Earthsky Tonight—- May 25: Mercury at greatest

Earthsky Tonight—- May 25: Mercury at greatest morning elongation on May 26

Courtesy of EarthSky A Clear Voice for Science www.EarthSky.org Mercury, the solar system’s innermost planet, reaches its greatest morning elongation from the sun tomorrow (Wednesday, May 26). The term greatest elongation specifically applies to inferior planets – the planets that orbit the sun inside of Earth’s orbit: Mercury and Venus. As seen from Earth, Mercury – like a dog on a leash – never strays far from the sun. Mercury only becomes visible in the morning sky when it is ... Full Story

Earthsky Tonight—May 20, First quarter moon – or

Earthsky Tonight—May 20, First quarter moon – or ‘half moon’ – near Regulus and Mars

Courtesy of EarthSky A Clear Voice for Science www.EarthSky.org In the west-southwest this evening, the first-quarter moon hangs below the “Sickle” of the constellation Leo the Lion, and its brightest star, Regulus. Note that the “Sickle” looks like a backward question mark. If you hold your outstretched fist to the right of the moon, it will span the distance to a ruddy “star” – but that’s no star, it’s the planet Mars. Ever since the end of January – when Mars and Earth ... Full Story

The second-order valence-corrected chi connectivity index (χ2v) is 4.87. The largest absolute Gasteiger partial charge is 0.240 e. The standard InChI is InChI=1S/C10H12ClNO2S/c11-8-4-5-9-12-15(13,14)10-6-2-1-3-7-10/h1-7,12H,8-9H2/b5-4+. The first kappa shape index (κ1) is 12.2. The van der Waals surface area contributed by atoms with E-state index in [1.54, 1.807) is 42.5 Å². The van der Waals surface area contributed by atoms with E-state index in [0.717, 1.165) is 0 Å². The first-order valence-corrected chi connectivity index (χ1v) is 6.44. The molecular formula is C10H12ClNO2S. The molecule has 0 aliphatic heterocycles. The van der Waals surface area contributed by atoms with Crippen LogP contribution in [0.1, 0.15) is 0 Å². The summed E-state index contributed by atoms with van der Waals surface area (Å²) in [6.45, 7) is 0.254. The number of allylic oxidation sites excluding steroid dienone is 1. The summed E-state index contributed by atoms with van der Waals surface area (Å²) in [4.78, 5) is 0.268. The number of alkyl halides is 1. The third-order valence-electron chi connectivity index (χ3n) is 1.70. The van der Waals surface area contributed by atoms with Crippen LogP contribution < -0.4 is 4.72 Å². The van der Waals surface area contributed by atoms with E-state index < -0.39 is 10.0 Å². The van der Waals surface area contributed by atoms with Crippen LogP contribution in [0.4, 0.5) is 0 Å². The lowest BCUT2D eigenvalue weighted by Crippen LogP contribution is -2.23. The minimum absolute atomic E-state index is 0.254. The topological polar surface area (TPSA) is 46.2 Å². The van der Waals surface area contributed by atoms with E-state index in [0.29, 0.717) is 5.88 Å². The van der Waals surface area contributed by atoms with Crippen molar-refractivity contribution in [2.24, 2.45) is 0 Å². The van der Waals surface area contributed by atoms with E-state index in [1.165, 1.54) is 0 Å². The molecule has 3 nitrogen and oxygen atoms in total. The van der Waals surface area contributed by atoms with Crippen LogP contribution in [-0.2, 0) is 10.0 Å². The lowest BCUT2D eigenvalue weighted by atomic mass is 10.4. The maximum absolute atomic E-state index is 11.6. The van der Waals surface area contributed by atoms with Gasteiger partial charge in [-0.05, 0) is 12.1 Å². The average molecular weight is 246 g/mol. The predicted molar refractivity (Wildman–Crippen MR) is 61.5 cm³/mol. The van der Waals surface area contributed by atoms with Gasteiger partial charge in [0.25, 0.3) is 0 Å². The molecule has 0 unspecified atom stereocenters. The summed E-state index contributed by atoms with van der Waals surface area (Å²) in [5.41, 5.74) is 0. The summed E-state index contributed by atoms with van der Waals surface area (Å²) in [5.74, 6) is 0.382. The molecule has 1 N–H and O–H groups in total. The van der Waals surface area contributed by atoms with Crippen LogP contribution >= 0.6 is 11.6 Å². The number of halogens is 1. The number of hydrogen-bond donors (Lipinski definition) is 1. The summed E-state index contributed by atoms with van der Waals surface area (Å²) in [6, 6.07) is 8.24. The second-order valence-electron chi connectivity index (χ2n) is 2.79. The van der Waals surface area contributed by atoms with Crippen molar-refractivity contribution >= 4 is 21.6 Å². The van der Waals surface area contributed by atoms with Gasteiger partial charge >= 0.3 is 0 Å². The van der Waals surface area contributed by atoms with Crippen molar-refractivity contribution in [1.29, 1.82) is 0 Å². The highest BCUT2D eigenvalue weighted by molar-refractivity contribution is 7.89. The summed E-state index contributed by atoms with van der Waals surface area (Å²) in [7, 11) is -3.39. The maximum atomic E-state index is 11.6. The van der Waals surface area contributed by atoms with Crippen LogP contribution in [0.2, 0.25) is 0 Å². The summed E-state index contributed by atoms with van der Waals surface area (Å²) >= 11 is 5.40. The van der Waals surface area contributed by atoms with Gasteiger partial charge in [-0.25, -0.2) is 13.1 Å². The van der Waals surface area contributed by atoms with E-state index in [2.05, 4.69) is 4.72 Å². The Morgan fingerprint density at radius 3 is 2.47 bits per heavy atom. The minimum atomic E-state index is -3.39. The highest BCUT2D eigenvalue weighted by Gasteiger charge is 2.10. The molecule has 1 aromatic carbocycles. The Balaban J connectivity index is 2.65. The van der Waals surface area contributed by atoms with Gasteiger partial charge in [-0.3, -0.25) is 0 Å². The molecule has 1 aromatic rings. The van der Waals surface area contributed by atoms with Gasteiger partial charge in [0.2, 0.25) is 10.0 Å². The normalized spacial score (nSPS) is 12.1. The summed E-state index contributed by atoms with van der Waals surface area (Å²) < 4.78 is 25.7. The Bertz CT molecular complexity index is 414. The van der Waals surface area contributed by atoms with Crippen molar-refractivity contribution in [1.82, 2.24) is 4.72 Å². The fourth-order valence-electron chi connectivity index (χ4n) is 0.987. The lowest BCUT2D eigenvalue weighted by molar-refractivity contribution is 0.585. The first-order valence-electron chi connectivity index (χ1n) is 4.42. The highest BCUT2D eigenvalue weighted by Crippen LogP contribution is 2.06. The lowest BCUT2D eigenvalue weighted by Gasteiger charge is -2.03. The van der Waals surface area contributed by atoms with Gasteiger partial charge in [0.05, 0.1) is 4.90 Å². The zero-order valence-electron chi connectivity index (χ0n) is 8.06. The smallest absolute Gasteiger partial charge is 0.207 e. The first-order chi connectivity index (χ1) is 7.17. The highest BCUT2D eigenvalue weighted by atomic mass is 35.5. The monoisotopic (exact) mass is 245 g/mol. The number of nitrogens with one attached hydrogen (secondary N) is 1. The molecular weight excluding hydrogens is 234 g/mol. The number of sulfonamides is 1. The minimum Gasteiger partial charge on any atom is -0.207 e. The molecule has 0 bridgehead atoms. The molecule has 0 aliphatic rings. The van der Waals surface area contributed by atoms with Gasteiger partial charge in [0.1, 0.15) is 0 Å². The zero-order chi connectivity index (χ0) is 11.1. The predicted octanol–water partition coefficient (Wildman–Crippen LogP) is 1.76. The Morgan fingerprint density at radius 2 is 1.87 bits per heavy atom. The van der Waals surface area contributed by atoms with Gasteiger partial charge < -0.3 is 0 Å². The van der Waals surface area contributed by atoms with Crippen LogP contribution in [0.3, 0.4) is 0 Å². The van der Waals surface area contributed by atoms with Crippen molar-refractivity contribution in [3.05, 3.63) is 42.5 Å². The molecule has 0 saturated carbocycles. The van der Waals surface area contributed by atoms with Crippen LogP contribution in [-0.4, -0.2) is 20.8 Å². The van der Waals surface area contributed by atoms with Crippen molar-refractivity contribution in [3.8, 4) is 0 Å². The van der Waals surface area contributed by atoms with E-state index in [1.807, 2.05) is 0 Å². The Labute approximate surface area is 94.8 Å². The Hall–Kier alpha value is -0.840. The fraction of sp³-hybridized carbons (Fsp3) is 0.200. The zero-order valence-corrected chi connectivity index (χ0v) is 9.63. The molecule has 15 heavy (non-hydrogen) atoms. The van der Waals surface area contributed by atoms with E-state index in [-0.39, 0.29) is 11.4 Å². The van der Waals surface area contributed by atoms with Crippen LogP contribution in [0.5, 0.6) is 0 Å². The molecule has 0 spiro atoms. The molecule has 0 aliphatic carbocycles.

Earthsky Tonight—May 19, Moon and Mars close

Earthsky Tonight—May 19, Moon and Mars close together

Courtesy of EarthSky A Clear Voice for Science www.EarthSky.org This evening, the rather fat waxing crescent moon sits fairly close to the ruddy planet Mars. Yesterday evening, a somewhat thinner lunar crescent shone closer to the Gemini stars, Castor and Pollux. Tomorrow evening, the first quarter moon will shine more closely to Regulus, the brightest star in the constellation Leo the Lion. The moon, always in motion, continually goes eastward in font of the background stars. It goes full ... Full Story

Earthsky Tonight—May 18, Moon near Mars, Castor,

Earthsky Tonight—May 18, Moon near Mars, Castor, Pollux

Courtesy of EarthSky A Clear Voice for Science www.EarthSky.org At nightfall, the waxing crescent moon lines up with Castor and Pollux, the two brightest stars in the constellation Gemini the Twins. People often refer to these stars as ‘The Twins’ but they aren’t really twins at all. At a distance of about 34 light-years, Pollux wins acclaim as the closest giant star to our solar system. It’s one of the very few giant stars in our galaxy known to harbor a planet. Castor is farther ... Full Story

Earthsky Tonight—May 13, 2010: M13, the Great

Earthsky Tonight—May 13, 2010: M13, the Great Cluster in Hercules

Courtesy of EarthSky A Clear Voice for Science www.EarthSky.org Hercules above the star Vega. Today’s closer view can help you identify the most famous deep-sky object within this constellation. It is a globular star cluster known as M13. Today’s chart shows the location of M13. It is about a third of the distance along a line between the stars Eta and Zeta Hercules. We are not showing you what the cluster looks like on this chart – and in the sky, you’ll see it differently, ... Full Story